A few days in the heart of the Ecuadorian Andes
01.06.2009 - 05.06.2009 20 °C
A couple of hours south by bus took me to Latacunga, back in Ecuador's picturesque Andean foothills.
Latacunga is the setting-off point for the so-called 'Quilotoa loop', which I'm beginning to think might be an invention of Lonely Planet. There's a whole collection of small villages dotted around the rolling hills to the west of the town. Are they hills or mountains? I'm not really sure, since I've never seen anything quite like it in the UK. They are small mountains or big hills. Cerros, the locals call them.
But I digress. The idea of the loop is to travel by bus, camion (truck) and/or foot through these villages and back, the far point being the Quilotoa crater lake.
English in general seems to be a bit trendy in Ecuador, but the Ecuadorians really, really love the English word 'full'. It pops up everywhere in posters and signs, isolated among text otherwise entirely in Spanish. For example, a business might offer full servicio or (more grammatically worrying) be called full cars. But in Latacunga I found my favourite of all, which must have been a message between feuding lovers:
Translation: Karen, I love you, full apologies
The hostal Llullullama, Isinliví
So I set off on the first leg of the loop, by bus: perhaps my first real taste of unpaved roads in the trip so far. It was a large bus, maybe with 40 seats, but the driver crashed on undeterred over the dust and rocks.
After a few hours we arrived in the minuscule town of Isinliví:
Myself and the German couple I had met on the bus were the only guests at the spectacular hostal Llullullama (yoo-yoo-yaama), where the menagerie (including the somewhat threadbare namesake llama)
presided over the spectacular views across the valley:
After a short walk up the cerro opposite
we spent the rest of the day playing with the animals. I've not encountered a more chilled-out hostel.
It was my birthday! They served an excellent dinner, including cake for dessert (my slice with a huge white table candle sticking out of it)
Trek to Chugchilán
The next day the three of us hiked all day to Chugchilán.
Through some of the most beautiful and rugged valleys I have seen. But every possible surface was cultivated.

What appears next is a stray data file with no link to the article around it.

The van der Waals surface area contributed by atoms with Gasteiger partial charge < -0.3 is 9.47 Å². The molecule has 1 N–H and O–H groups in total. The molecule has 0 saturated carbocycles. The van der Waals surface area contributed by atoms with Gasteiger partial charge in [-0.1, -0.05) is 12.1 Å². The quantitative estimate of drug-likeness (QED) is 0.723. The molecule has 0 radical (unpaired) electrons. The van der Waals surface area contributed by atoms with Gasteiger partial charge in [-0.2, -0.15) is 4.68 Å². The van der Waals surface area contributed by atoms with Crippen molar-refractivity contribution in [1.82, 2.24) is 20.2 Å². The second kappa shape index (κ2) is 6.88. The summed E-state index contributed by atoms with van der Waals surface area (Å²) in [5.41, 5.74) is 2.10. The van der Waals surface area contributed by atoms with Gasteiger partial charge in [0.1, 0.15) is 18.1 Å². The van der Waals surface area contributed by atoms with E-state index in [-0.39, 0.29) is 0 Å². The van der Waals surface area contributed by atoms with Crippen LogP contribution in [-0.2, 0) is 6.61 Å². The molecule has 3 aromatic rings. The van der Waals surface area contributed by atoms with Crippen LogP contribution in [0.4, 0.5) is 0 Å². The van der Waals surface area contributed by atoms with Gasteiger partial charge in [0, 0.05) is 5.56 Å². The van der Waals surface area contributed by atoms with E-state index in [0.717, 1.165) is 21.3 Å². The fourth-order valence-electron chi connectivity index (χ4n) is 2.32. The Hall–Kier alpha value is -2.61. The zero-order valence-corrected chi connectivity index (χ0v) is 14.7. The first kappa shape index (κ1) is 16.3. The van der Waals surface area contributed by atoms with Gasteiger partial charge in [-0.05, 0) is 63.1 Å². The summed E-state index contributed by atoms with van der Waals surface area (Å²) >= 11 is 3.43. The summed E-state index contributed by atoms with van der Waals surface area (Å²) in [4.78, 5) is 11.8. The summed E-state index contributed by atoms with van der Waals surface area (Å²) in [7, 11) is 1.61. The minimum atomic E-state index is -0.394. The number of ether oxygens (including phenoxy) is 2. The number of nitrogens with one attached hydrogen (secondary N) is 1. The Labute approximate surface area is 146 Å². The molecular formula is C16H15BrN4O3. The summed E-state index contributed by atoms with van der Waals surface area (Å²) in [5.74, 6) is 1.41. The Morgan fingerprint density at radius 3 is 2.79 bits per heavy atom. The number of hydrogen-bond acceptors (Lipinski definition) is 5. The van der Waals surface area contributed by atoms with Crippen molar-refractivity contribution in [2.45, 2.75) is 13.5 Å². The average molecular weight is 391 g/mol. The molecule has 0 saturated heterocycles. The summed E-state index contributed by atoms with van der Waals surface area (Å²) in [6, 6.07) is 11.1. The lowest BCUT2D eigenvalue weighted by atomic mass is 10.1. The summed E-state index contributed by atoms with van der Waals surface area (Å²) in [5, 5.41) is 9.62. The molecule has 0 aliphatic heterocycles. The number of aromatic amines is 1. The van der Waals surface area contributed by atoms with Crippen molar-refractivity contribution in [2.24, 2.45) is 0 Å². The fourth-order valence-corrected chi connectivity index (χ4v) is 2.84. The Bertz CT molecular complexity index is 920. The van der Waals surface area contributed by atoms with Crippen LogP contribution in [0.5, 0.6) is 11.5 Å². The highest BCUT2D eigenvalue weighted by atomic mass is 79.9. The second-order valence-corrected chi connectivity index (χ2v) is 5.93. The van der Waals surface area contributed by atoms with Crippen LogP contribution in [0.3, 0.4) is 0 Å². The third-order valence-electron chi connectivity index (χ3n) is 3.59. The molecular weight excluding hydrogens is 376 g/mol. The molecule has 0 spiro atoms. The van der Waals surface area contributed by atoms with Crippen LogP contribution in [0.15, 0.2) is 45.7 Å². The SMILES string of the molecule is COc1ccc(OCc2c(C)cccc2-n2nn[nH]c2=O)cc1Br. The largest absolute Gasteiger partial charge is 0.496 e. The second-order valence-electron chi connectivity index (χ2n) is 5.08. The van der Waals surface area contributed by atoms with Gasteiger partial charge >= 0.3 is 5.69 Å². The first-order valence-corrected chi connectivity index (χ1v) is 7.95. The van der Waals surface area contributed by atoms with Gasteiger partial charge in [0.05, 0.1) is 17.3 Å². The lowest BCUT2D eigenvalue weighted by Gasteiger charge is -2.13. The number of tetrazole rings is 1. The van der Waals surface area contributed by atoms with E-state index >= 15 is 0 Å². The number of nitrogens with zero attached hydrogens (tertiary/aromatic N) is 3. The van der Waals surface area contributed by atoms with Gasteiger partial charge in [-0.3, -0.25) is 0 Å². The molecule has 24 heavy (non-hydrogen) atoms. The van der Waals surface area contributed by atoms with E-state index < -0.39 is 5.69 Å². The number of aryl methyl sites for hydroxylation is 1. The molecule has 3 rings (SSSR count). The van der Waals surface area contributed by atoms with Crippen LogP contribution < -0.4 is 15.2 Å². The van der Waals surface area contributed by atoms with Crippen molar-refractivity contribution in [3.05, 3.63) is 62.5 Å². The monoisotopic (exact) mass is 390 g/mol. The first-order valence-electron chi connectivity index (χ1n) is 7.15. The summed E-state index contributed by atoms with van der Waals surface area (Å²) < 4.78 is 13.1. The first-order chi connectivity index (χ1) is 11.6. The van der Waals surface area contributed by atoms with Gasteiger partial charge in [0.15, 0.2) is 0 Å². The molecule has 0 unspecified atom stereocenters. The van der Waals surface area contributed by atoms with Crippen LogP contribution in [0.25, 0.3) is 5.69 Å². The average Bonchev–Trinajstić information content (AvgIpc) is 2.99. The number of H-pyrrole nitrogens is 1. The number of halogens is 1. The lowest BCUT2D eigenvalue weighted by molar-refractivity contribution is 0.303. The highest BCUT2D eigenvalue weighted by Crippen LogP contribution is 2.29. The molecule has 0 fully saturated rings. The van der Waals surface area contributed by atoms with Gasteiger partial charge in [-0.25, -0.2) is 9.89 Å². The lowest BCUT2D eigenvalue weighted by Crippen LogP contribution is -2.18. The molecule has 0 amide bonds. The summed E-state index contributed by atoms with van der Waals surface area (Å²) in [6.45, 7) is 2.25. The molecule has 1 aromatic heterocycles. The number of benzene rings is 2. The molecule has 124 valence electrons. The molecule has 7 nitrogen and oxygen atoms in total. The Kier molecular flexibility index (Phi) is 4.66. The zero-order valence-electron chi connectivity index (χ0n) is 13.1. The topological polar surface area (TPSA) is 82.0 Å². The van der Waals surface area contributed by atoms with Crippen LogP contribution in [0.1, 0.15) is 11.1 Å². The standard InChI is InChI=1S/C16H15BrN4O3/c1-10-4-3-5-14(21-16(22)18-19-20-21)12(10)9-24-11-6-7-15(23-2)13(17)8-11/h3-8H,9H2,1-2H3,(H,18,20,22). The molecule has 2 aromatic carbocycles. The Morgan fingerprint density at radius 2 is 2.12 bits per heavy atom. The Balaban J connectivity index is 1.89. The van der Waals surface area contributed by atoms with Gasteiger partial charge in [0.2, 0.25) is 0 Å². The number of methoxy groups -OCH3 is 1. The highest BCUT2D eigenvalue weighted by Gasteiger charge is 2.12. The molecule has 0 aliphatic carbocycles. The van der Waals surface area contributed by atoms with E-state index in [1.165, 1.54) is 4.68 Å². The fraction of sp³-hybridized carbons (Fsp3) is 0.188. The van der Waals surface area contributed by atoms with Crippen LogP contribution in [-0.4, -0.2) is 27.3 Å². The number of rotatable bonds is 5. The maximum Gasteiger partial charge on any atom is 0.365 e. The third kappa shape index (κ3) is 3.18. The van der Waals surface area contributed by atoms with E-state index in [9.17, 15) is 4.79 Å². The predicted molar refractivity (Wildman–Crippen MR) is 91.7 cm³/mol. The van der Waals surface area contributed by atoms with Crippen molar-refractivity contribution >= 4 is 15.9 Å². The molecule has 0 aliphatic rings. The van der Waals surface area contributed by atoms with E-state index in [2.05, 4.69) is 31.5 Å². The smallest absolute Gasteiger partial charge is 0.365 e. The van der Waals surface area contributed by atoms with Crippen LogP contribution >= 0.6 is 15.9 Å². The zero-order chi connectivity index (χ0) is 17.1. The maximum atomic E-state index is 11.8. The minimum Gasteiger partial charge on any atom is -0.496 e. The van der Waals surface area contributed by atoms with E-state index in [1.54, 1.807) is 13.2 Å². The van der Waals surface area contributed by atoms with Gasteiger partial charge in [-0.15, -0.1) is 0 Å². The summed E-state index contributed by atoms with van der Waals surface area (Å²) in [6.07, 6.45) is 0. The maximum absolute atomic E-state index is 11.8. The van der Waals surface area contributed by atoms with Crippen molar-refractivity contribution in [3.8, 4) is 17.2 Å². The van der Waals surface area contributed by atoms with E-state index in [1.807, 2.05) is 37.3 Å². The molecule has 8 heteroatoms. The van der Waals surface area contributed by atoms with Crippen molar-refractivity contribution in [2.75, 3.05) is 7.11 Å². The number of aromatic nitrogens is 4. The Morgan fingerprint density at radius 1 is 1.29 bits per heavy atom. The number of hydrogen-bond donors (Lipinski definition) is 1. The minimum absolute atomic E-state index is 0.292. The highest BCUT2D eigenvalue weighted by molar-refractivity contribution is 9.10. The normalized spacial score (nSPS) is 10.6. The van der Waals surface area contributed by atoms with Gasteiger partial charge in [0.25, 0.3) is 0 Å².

Across a rickety footbridge with cartoon-style missing planks:
Even the smallest village had a church (with walls of straw and mud), and of course, a volleyball court:
We stayed that night at a hostal in the tiny town of Chugchilán, which had more than the usual complement of stray dogs hanging around for scraps:
We got our first glimpse of Quilotoa. The whole part lit by the sun is the rim of the crater:
The crater is several kilometers across.
Bright and early the next day, having exchanged my German companions for a dog-phobic Californian named Blake, I set off on the hike to Quilotoa. On the way we rescued a sheep that had fallen down a slope, and was being suffocated by the rope it was tethered down with. Here I am with the poor critter, who after having been untied and set upright seemed too deep in shock to run away:
After a whole day walking (in which Blake repeatedly deployed his anti-canine device, which looked like a taser and apparently emitted a high frequency sound, to no effect; thankfully none of the dogs we encountered actually tried to attack us, not that this prevented a preemptive US strike), we travelled the last stretch in the back of a truck we flagged down:
And on arriving in Quilotoa discovered the route we should have taken, which was about half as long:
Here I am at the lake. It was freezing:
Meanwhile the Ecuadorian navy seemed to be doing exercises below, in a tiny inflatable raft:
Maybe it was the navy. At least, they were all dressed in camo and had guns. They had set up camp in a motley assortment of tents by the lakeside, and were roasting meat over a campfire and generally making merry.
Blake and I were the only guests in the hostal Pachamama (meaning 'earth mother' in Quechua, the language of the Incas, and still the first language of many folk throughout the Andes). It too was cold:
Despite Blake's appearance after he had put on all his winter clothes at once:
The family who owned, lived in and ran the hostal were incredibly friendly. Mirasol and Blanca prepared the dinner (and seemed to run the hostel practically by themselves) while dad made paintings and mum knitted hats and gloves from llama wool. They sold these goods to tourists, though demand in Quilotoa was surely low (Blake and I seemed to be the only gringos in town), so perhaps they took them to market elsewhere.
After dinner we all sat around the small stove. The family spoke to each other in Quechua. Blanca knitted a shawl for herself:
And with great pride told me about her hat, which was of 'super fino' quality, and cost something like 150 US dollars. A small fortune for that family: Blake and I paid less than 10 dollars between us for the room and dinner.
Blanca even let me have a go: